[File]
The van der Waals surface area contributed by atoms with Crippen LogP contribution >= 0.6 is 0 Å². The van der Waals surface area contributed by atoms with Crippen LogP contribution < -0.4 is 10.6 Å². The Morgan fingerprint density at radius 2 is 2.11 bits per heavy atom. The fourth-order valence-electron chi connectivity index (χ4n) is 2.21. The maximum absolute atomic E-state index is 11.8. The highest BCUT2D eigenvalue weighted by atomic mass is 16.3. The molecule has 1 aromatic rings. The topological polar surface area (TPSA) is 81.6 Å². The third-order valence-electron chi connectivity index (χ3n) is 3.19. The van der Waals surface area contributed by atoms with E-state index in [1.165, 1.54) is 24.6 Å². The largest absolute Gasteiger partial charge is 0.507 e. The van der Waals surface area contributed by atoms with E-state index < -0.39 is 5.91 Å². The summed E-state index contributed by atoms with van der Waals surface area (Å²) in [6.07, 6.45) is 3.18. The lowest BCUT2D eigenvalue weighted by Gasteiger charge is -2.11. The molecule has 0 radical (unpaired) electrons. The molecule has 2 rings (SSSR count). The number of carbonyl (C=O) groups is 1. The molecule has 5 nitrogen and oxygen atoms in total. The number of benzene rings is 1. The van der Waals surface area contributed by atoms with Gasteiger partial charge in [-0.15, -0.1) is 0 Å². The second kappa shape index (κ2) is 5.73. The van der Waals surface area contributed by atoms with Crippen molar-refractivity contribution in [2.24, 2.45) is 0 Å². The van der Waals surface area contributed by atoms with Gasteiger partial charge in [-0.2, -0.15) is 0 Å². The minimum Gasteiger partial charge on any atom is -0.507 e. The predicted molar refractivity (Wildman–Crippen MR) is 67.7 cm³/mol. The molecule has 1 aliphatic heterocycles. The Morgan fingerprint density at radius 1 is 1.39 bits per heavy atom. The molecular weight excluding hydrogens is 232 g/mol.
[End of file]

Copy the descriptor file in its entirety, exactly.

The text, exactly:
The van der Waals surface area contributed by atoms with Crippen LogP contribution >= 0.6 is 0 Å². The van der Waals surface area contributed by atoms with Crippen LogP contribution < -0.4 is 10.6 Å². The Morgan fingerprint density at radius 2 is 2.11 bits per heavy atom. The fourth-order valence-electron chi connectivity index (χ4n) is 2.21. The maximum absolute atomic E-state index is 11.8. The highest BCUT2D eigenvalue weighted by atomic mass is 16.3. The molecule has 1 aromatic rings. The topological polar surface area (TPSA) is 81.6 Å². The third-order valence-electron chi connectivity index (χ3n) is 3.19. The van der Waals surface area contributed by atoms with E-state index in [1.165, 1.54) is 24.6 Å². The largest absolute Gasteiger partial charge is 0.507 e. The van der Waals surface area contributed by atoms with E-state index < -0.39 is 5.91 Å². The summed E-state index contributed by atoms with van der Waals surface area (Å²) in [6.07, 6.45) is 3.18. The lowest BCUT2D eigenvalue weighted by Gasteiger charge is -2.11. The molecule has 0 radical (unpaired) electrons. The molecule has 2 rings (SSSR count). The number of carbonyl (C=O) groups is 1. The molecule has 5 nitrogen and oxygen atoms in total. The number of benzene rings is 1. The van der Waals surface area contributed by atoms with Gasteiger partial charge in [-0.15, -0.1) is 0 Å². The second kappa shape index (κ2) is 5.73. The van der Waals surface area contributed by atoms with Crippen molar-refractivity contribution in [2.24, 2.45) is 0 Å². The van der Waals surface area contributed by atoms with Gasteiger partial charge in [-0.2, -0.15) is 0 Å². The minimum Gasteiger partial charge on any atom is -0.507 e. The predicted molar refractivity (Wildman–Crippen MR) is 67.7 cm³/mol. The molecule has 1 aliphatic heterocycles. The Morgan fingerprint density at radius 1 is 1.39 bits per heavy atom. The molecular weight excluding hydrogens is 232 g/mol.